Back Pain

Move Better, Live Better

If you’re suffering from back pain, you’re not alone. In fact, eight out of 10 Americans will experience a lifestyle-altering episode of back pain at some point in their lives, with many of those episodes becoming recurrent. The spine care specialists and neurosurgeons at Saint Vincent Hospital are trained and experienced in providing relief.

Finding the Cause of Back Pain

While certain diseases and traumatic injury can cause back pain, common causes of back pain occur because of improper body mechanics, the prolonged repetitive use of incorrect bending or lifting techniques, poor posture or poor physical condition. At Saint Vincent Hospital, providing relief for back pain — no matter what the cause — is one of our specialties.

In addition, we understand taking care of an injured spine is more than making a diagnosis. It is the skilled, hands-on evaluation and appropriate diagnostic testing that determines the overall plan of care for you as an individual.

Treatment That Brings Relief

Our spine specialists use their clinical expertise for a quick, yet accurate, diagnosis to develop a plan of care that fits your needs. We’ll exhaust every appropriate treatment option before considering surgery. For instance, our interventional specialists treat back pain with non-surgical approaches such as medication management and injections.

However, sometimes prescribed rest, exercise, conditioning programs or physical therapy is not enough. If a surgical procedure becomes the right choice, our team of spine treatment specialists, including orthopedic specialists and neurosurgeons, are trained to effectively correct problems related to:

  • Bulging discs
  • Degenerative spinal conditions
  • Fractures, dislocations and subluxations
  • Herniated disc lesions
  • Mechanical back dysfunction
  • Osteoporosis
  • Soft tissue sprains, strains and contusions
  • Spinal deformities both acquired and congenital
  • Spinal stenosis
  • Spondylolysis and spondylolisthesis
  • Systemic diseases affecting spinal function
  • Traumatic and overuse injuries to the spine
  • Whiplash injuries
  • Work-related back pain

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Request one of our specialists to get a second opinion, or a really good first one.

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Six Ways You’re Making Knee Pain Worse

While it may seem like knee pain is an inevitable fact of aging, you may be able to avoid it.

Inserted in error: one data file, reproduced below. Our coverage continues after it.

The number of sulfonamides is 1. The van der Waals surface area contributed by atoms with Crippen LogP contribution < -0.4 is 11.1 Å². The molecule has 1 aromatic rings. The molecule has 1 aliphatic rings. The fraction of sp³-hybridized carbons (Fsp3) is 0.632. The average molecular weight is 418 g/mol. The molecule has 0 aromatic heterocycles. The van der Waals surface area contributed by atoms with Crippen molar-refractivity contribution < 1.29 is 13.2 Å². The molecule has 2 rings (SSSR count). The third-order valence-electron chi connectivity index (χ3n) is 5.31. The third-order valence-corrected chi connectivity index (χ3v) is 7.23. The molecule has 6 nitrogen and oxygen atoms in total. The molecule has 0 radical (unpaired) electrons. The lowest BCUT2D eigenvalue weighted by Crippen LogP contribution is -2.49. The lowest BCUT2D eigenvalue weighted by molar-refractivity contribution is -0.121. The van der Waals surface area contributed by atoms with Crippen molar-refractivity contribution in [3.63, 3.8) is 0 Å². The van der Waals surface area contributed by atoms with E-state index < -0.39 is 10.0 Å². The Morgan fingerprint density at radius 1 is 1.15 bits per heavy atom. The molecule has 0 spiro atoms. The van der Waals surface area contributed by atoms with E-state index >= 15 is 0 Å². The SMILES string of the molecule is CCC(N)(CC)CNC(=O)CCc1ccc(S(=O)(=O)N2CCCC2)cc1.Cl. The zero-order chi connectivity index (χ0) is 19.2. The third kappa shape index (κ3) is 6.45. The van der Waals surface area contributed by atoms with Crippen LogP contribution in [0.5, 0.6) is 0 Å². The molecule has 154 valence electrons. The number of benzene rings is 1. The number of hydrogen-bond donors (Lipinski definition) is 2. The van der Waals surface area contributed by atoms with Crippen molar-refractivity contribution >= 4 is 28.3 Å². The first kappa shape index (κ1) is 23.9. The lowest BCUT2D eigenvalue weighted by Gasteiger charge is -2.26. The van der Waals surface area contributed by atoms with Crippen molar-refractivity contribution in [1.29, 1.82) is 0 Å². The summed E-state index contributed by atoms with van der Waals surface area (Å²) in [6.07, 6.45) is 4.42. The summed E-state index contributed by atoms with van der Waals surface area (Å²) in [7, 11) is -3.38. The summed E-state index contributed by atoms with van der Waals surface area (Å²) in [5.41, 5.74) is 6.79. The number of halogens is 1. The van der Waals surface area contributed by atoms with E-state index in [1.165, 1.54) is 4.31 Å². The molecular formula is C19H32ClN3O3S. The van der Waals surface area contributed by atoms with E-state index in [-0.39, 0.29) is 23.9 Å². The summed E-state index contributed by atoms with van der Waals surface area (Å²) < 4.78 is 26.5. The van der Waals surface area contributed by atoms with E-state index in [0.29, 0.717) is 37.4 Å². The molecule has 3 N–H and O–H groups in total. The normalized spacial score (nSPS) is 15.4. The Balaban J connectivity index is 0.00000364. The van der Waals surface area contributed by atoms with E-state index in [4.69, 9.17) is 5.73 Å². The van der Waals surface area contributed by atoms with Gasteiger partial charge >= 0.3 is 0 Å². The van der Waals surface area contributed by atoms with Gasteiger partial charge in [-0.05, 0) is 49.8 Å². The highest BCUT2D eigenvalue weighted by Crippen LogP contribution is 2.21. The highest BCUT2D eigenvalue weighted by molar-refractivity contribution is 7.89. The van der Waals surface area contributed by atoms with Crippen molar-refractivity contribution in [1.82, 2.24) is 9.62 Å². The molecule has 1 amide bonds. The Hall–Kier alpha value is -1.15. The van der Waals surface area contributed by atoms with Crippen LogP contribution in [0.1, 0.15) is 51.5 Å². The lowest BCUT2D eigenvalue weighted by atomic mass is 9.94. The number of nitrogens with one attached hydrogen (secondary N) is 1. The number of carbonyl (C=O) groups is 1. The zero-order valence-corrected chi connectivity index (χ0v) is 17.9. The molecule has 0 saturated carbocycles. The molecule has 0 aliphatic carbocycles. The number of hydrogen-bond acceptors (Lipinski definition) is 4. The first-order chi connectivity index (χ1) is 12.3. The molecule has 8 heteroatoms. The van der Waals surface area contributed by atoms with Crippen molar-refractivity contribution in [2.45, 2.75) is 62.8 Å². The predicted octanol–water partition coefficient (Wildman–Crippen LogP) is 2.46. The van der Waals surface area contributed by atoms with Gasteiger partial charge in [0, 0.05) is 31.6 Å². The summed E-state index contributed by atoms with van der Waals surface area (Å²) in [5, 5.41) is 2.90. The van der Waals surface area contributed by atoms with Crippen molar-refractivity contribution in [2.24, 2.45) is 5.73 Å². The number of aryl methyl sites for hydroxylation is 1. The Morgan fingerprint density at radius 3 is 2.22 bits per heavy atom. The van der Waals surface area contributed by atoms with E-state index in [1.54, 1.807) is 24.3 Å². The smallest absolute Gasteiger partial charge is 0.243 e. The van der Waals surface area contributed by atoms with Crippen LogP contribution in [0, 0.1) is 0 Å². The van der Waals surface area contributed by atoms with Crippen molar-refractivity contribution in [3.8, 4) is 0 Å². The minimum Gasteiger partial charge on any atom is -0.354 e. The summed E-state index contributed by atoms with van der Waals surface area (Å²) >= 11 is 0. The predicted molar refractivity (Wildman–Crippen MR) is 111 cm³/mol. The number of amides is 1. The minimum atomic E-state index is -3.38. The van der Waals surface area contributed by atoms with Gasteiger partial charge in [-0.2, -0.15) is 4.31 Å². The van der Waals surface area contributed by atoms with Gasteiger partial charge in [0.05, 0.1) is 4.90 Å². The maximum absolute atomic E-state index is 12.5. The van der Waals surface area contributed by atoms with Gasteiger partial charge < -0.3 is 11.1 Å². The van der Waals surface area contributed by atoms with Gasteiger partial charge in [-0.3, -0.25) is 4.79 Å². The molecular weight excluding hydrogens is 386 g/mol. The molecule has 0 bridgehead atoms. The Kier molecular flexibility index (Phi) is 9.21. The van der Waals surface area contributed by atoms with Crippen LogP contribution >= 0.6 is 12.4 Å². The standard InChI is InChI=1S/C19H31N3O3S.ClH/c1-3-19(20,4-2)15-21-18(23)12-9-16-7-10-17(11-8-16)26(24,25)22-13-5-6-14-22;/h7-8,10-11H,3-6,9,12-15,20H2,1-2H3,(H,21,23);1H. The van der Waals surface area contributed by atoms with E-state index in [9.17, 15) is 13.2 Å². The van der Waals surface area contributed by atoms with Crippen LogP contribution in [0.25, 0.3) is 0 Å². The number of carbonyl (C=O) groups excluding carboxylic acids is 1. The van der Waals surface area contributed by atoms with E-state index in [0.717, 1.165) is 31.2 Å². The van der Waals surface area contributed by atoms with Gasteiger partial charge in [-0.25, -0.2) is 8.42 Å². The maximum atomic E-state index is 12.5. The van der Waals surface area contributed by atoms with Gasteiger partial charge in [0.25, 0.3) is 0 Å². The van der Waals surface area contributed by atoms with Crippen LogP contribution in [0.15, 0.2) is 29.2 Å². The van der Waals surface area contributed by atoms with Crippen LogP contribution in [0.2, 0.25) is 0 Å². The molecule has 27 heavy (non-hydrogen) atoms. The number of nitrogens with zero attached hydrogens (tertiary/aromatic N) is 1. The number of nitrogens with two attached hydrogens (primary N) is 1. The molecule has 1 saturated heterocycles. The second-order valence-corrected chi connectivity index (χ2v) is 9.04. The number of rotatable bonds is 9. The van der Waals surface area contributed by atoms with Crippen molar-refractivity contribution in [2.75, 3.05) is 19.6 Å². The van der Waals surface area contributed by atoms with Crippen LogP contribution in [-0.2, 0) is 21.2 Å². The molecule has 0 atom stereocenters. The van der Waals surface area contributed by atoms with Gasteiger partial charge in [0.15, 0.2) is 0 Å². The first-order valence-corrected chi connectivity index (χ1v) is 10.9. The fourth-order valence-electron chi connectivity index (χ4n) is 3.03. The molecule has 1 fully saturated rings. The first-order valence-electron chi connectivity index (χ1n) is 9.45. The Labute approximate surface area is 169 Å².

In fact, you may be doing some things unintentionally that are causing your knee pain, or making the aches and twinges you already have worse. 

Do any of these sound familiar?

You’re overweight. Your knee joints are your shock absorbers and stabilizers. The more weight you carry, the more pressure on your knees. You don’t need to reach your so-called ideal weight to feel a difference; every pound you lose reduces the strain on your knees.

You don’t warm up or cool down properly when you exercise. Be sure to ease into workouts by starting slowly to give muscles a chance to warm up, and stretch adequately afterward, particularly the muscles in your legs. Flexibility is one important key to good knee health.

You jog or walk downhill a lot, or on hard surfaces. When you go downhill (or down stairs), you put more pressure on your knee joints. You can’t always avoid it, of course, but if you’re mapping out a walking or jogging route, you’re better off on gently sloping or flat surfaces. And speaking of surfaces, skip hard cement and pavement in favor of something with a little bit of bounce or give, like a running track or trail.

You wear ill-fitting shoes. Good arch support is important to help absorb some of the pressure your knees normally take. If you have flat feet, consider inserts for your shoes. (If you have arthritis, ask your doctor about special inserts specifically for you.) And avoid flip-flops and other very flat shoes with no support.

You don’t allow enough recovery time. Did you strain your knee playing tennis or some other sport? Most minor knee injuries will heal on their own with rest. (Try the RICE method: rest, ice, compression, elevation.) If you continue to exercise or play a sport when you have an injury, you’re more likely to make your pain worse and risk a more serious injury.

You’re resting too much. While you don’t want to, say, sign up for a 10K race when your knees hurt, avoiding movement altogether is also bad. The less you move, the weaker your muscles become. The weaker your muscles, the more work your joints have to do. With your doctor’s approval, find an activity that doesn’t aggravate knee pain, such as cycling, swimming, tai chi or walking.

Talk with your doctor for more information and treatment options for knee pain.